Dave Deslauriers /

Flash Flood Safety Tips

According to the National Weather Service, “It takes just 12 inches of rushing water to carry away a small car, while 2 feet of rushing water can carry away most vehicles.” With late spring into summer being the prime time for flash flooding in the United States, this article will take a look at some expert tips to help you stay safe during one of Mother Nature’s most dangerous situations.

Check the Forecast

Before heading out for the day, it’s important to check the local weather forecast for the possibility of heavy rain, thunderstorms, and flash flood warnings. Being aware of possible dangers ahead is the first step in protecting yourself.

Turn Around, Don’t Drown

However, sometimes even despite the forecast, we have to go out on the road. In that situation, Driver’s Education company Aceable offers the most practical advice for dealing with flash flooding, “The best thing you can do to protect yourself and your car when there’s a flood is to follow this advice: Turn Around, Don’t Drown (TADD). If you come upon a roadway that appears to be flooded, DON’T try to drive through it. If you come across barricades blocking off a flooded section of the road, DON’T try to drive around them. Turn around and find a detour. It’s closed for a reason. Don’t destroy your car or risk your life due to impatience.”

Estimate the Depth

If you find yourself facing a flooded roadway, do your best to gauge how deep the water is. Esurance explains “As little as 6 inches of water can damage your car and lead to stalling. A foot of water may even cause your vehicle to float. If you think the water is more than 6 inches deep, don’t try to drive through it. Best to turn around and find another route.”

If Absolutely No Other Alternative Exists

If you have absolutely no other options, and are forced to drive through a flooded road, Progressive offers the following advice:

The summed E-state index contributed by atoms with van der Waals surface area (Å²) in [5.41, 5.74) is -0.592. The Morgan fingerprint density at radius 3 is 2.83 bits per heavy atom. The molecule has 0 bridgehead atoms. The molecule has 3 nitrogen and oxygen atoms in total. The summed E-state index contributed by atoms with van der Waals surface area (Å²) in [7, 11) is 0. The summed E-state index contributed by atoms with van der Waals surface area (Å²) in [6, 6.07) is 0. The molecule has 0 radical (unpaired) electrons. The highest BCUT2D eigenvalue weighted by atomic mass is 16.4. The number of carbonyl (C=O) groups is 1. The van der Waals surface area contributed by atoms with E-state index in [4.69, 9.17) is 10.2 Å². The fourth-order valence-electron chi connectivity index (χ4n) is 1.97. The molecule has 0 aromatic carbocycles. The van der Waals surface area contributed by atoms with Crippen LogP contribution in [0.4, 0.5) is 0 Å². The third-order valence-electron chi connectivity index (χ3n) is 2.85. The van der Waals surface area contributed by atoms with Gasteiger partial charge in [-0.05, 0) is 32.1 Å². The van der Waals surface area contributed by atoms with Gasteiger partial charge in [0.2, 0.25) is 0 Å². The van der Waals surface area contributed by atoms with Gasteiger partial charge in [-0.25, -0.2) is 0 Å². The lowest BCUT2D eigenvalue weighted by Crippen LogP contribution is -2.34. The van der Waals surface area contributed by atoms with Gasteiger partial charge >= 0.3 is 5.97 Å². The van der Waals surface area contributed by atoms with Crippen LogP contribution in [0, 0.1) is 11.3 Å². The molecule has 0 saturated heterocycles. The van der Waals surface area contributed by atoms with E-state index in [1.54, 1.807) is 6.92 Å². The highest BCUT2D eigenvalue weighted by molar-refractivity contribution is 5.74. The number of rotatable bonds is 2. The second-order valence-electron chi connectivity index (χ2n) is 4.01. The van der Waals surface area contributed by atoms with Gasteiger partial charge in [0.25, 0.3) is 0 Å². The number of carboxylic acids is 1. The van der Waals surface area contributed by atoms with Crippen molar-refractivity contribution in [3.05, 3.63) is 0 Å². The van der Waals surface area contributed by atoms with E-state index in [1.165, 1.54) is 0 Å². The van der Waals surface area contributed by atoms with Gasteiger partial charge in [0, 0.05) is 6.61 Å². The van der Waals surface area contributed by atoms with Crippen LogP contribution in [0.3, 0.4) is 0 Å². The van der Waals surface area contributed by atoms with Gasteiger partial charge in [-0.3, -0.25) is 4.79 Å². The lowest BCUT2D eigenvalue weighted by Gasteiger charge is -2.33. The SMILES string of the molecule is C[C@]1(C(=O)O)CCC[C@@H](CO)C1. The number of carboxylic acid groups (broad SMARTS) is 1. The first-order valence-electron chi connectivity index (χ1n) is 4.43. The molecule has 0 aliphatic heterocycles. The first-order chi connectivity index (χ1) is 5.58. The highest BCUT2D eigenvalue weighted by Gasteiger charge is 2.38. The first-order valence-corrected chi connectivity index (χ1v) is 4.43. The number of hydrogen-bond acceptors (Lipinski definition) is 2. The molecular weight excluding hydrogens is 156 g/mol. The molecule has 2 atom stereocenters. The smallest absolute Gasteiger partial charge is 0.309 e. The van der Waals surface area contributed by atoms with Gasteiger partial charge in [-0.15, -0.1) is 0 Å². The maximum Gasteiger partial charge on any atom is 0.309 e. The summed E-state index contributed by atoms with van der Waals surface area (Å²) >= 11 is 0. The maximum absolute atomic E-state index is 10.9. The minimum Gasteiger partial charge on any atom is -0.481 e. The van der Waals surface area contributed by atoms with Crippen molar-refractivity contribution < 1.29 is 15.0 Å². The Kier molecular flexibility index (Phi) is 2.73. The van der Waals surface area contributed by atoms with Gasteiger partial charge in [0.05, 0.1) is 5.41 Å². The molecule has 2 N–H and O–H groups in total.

• Drive slowly and steadily through the water.
  • Avoid driving in water that downed electrical or power lines have fallen in — electric current passes through water easily.
  • Watch for items traveling downstream — they can trap or crush you if you’re in their path.
  • If you have driven through water up to the wheel rims or higher, test your brakes on a clear patch of road at low speed. If they are wet and not stopping the vehicle as they should, dry them by pressing gently on the brake pedal with your left foot while maintaining speed with your right foot.
  • Stay off the telephone unless you must report severe injuries.
  • If your vehicle stalls in the deep water, you may need to restart the engine to make it to safety. Keep in mind that restarting may cause irreparable damage to the engine.
  • If you can’t restart your vehicle and you become trapped in rising water, immediately abandon it for higher ground. Try to open the door or roll down the window to get out of the vehicle. If you are unable to get out safely, call 911 or get the attention of a passerby or someone standing on higher ground so that they may call for help.

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